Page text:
Adobe is introducing a new pricing plan for its campaign management service. Starting in January, Adobe Campaign, one of six digital marketing units the company includes in its Marketing Cloud services, will no longer charge customers on CPM or cost-per-thousand emails pricing. Instead, it will charge a "platform fee" plus a fee per customer profile.
In an interview with CMSWire.com, Mathieu Hannouz, senior product marketing manager for Adobe Campaign, said the move is designed to encourage customers to embrace cross-channel marketing.
Moving Beyond Email
Campaign is the new name for the Neolane marketing automation tool Adobe bought in July. By basing Campaign's price on the number of customer profiles in the database, marketers can break down the silos that often exist between email, social, in app and other marketing messages, Hannouz said.
Adobe is still finalizing specifics of the pricing plan. However, Hannouz said there will be three pricing levels, ranging from a single channel to a cross-channel, enterprise level package. In addition, existing Adobe customers will have the option to decide when and if they want to move to the new pricing structure.
When asked what effects the change would have on the marketplace, Shar VanBoskirk, vice president and principal analyst at Forrester, told CMSWire.com that it will likely start a trend. "I think this move from Adobe/Neolane is an inevitable one, and we will see more vendors follow suit," said VanBoskirk, an expert on how businesses can leverage interactive marketing channels and technologies to drive sales and deepen customer relationships.
CPM pricing is at an all time low, VanBoskirk added, and ends to benefit high volume email customers. Customers interested in more customized messages rather than volume appear to be the winners with the new price plan.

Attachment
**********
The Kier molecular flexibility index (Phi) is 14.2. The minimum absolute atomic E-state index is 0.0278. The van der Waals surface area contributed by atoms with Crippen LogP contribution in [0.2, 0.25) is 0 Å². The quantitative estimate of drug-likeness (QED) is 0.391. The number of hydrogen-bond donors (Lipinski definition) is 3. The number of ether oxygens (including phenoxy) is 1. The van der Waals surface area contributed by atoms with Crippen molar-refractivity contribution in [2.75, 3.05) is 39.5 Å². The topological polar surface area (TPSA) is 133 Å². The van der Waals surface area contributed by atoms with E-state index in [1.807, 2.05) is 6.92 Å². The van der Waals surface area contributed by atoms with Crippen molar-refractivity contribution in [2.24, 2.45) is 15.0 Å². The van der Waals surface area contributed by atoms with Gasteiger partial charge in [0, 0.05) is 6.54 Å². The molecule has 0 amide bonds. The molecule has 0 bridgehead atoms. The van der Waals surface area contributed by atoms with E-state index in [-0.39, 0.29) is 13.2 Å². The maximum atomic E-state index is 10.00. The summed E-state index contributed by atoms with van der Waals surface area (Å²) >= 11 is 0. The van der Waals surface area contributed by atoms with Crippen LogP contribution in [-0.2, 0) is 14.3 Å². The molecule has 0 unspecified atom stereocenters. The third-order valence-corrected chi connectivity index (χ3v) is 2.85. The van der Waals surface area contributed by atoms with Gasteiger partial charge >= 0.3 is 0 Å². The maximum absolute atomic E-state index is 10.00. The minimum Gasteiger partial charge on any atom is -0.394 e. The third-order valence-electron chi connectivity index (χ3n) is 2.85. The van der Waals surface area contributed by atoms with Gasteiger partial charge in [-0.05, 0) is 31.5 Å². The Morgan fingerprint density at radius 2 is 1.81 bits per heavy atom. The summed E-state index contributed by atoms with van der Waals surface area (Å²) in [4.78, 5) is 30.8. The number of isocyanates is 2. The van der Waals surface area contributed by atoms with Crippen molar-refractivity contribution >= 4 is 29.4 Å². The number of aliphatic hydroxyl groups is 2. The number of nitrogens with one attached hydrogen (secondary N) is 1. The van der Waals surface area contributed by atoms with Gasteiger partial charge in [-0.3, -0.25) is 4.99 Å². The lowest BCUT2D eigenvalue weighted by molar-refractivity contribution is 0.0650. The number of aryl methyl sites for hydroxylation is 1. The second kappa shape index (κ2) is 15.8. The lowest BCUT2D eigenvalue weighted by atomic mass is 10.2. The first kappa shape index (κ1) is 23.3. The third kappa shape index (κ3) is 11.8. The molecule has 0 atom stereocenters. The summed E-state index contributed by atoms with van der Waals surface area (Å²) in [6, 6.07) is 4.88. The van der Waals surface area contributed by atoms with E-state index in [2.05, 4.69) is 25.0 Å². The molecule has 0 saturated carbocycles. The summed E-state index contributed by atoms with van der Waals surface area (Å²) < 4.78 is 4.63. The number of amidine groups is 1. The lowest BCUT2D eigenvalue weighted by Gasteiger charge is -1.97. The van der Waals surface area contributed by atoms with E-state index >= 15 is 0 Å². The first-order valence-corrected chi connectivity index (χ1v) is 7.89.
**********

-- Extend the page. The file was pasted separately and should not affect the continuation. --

"CPM-based pricing represents a bit of a mismatch between the medium and the value it provides," she added.
Marketers who don't send large volumes of emails, which enables them to qualify for the lower pricing tiers, will gain under the new framework. That should encourage them to include more dynamic content or create segmentation schemes, VanBoskird said. Even so, she continued, marketers may be somewhat resistant to change:
Not because their costs go up at all, but because it is just different. Change is hard. Neolane and all the vendors to follow will have to 'recondition' email marketers to help them understand the value with this new pricing approach."
Adobe Campaign allows marketers to automate multiple options
Marketing Automation Space Still Hot
For Adobe customers, the changes are coming at lightning speed these days, and the Neolane/Campaign integration is really just getting started. As one of its main competitors, we're curious to see what Salesforce has in mind for the updates it's planning on rolling out at the upcoming Dreamforce conference in San Francisco.
Salesforce bought ExactTarget this past summer, not long before Adobe bought Neolane. So there's a genuine feeling of brinkmanship between the competing marketing automation systems. Even more intriguing: Only a few months earlier Salesforce bought ExactTarget, ExactTarget acquired Pardot.
It hadn't even fully integrated Pardot when Salesforce came along and scooped them both up.
The point is there is a lot going on in the marketing automation space. Don't be surprised if there is one more big acquisition in this space before the year is out. Both Adobe and Salesforce will no doubt continue to roll out fairly concurrent updates with their respective systems. Salesforce may capitalize on the Dreamforce conference next week to share more news.
We don't expect Salesforce to announce it has given up on CPM email pricing, but Adobe's announcement certainly sends the marketing ball back to Salesforce's side of the net.
- Will BlackBerry Once Again be King of Mobility?
- Adobe: IBM's Silverpop Deal Could Trigger 'Nightmare'
- The SharePoint Information Governance Problem
- 3 Ways Social Media is Changing Online Content
- It's Official: Forrester Says Campaign Marketing Is Dead
- Turn Off the Phones and Leave the Customers Alone
- Why Box's Bad Financials Might Be Right on the Money